Although majority-minority communities have had consistently higher Covid-19 infection rates than majority white areas throughout the pandemic, state data shows that residents of those communities are being vaccinated at lower rates than their white counterparts.
According to data from the New York State Department of Health, 63 percent of white hospital employees across the state had received Covid-19 vaccinations as of Feb. 4, as had 74 percent of white essential workers, and 78 percent of white New Yorkers over age 65.
Only 10 percent of Black, 16 percent of Asian American and 10 percent of Latino hospital employees had been inoculated, however, and 5 percent of Black, 7 percent of Asian and 10 percent of Hispanic essential workers had received the vaccine. Minorities over age 65 fared even worse: Just 4 percent of Blacks, 8 percent of Asians and 5 percent of Latinos had been vaccinated.
In New York City, 47 percent of those who had received at least one dose of the vaccine as of Feb. 7 were white, even though the city’s population is only 32 percent white, according to the city’s Department of Health and Mental Hygiene, compared with 15 percent of Latinos and 12 percent of Blacks — who comprise 29 and 24 percent of the city’s population, respectively.
Data on how many of the more than 274,000 doses administered on Long Island were distributed to various minorities was not available as of press time, but Nassau County Legislator Carrié Solages wrote in a letter to Gov. Andrew Cuomo and County Executive Laura Curran on Feb. 1 that he would not be surprised if a disproportionate amount of the vaccines the county received went to white residents. Solages noted that he had spoken to elected officials across the country, and all had reported similar trends in their communities.
“This is a serious concern,” Solages, a Democrat from Lawrence who represents Elmont, wrote, “as data last year showed that minority communities were disproportionately affected by Covid-19, making the need for Covid vaccines in minority communities even greater.”
In November, the Centers for Disease Control and Prevention reported that African-Americans were 1.4 percent more likely to contract the virus than white Americans, 3.7 times more likely to be hospitalized and 2.8 percent more likely to die from it.
Studies have also shown that African-Americans are also more likely to work in essential services. In Elmont, which is 45.5 percent Black, for example, more than 1,500 residents worked in health care support services in 2018, roughly 2,000 worked in sales and more than 1,200 worked in transportation services, according to the U.S. Census.
Now, Solages wrote, many of these residents are complaining that they cannot get the vaccine, as the supply runs low. Many do not have adequate Internet access to sign up for an appointment, he told the Herald, and doctors’ offices and pharmacies are subject to a $5,000 fine if they distribute Covid vaccines without prior state authorization.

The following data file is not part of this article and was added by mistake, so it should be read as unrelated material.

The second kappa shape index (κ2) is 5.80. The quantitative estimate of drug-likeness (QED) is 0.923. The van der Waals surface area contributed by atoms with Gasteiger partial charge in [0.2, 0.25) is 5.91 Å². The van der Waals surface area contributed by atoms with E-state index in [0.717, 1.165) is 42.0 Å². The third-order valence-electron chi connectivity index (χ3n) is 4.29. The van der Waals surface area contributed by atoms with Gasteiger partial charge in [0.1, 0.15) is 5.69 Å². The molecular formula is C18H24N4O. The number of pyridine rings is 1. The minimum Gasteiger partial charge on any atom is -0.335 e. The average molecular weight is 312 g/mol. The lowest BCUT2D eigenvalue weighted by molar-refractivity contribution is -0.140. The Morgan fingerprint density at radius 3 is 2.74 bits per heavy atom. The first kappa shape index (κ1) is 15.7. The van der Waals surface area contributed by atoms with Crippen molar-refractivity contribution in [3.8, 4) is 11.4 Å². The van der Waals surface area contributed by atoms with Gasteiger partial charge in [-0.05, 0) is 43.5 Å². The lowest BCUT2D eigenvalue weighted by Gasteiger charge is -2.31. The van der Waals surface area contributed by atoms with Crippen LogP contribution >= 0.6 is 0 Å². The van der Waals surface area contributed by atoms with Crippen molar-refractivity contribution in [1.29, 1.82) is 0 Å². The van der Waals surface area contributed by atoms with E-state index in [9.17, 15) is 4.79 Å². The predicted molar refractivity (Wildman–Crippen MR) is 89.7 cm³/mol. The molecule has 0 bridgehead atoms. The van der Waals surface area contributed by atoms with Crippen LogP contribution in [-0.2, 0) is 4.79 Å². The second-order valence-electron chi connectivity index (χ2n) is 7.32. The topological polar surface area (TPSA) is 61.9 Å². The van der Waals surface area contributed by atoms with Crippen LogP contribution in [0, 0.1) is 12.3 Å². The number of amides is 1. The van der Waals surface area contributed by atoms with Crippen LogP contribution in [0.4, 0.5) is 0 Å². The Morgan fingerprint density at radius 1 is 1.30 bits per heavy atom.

To make matters worse, Nassau County sites were given the directive to prioritize essential workers in their scheduling, and those over age 65 must get their vaccines at a limited number of pharmacies that are authorized to distribute them, Dr. Lawrence Eisenstein, the Nassau County health commissioner, said at a public hearing on the matter on Feb. 4.
“If we really wanted to get this done, we’d get a czar to fix these inefficiencies and inequities,” Solages said, adding that if he were in charge of the national distribution program, he would have the Federal Communications Commission suspend all fees for people trying to make vaccination appointments online. “There has to be a robust supply and distribution.”
The state receives a certain amount of doses from the federal government each week, Solages explained, but New York has been supplied with enough doses to meet the demand. There are currently about 7 million New Yorkers eligible to receive the vaccine, and starting next Monday, those with co-morbidities — who Cuomo said account for 94 percent of the state’s Covid-related deaths — will also be eligible.
“We’re committed to vaccinating vulnerable populations that have suffered the most as we distribute a strictly limited supply of vaccines,” the governor said at a news conference last week, after also announcing that the state was “running out of supply each week before getting the next week’s allocation.”
“New York has distributors at the ready that can greatly expand the number of people we’re vaccinating every week,” Cuomo said. “We just need the vaccines themselves to make that happen.”
The federal government vowed to increase the state’s weekly supply by more than 20 percent over the next three weeks, but New York’s large population of eligible people would still exceed that supply.
When the state does finally receive enough doses to meet the demand, Solages said, he is “very confident … our community will get a distribution site,” perhaps at the Emanuel Baptist Church, in Elmont, or Long Island Jewish Valley Stream hospital, because Northwell Health officials — who are working with the state to distribute the vaccines on Long Island — recognize the need for a site in these majority-minority areas. “We cannot allow any community to not have access to the vaccine,” Solages added.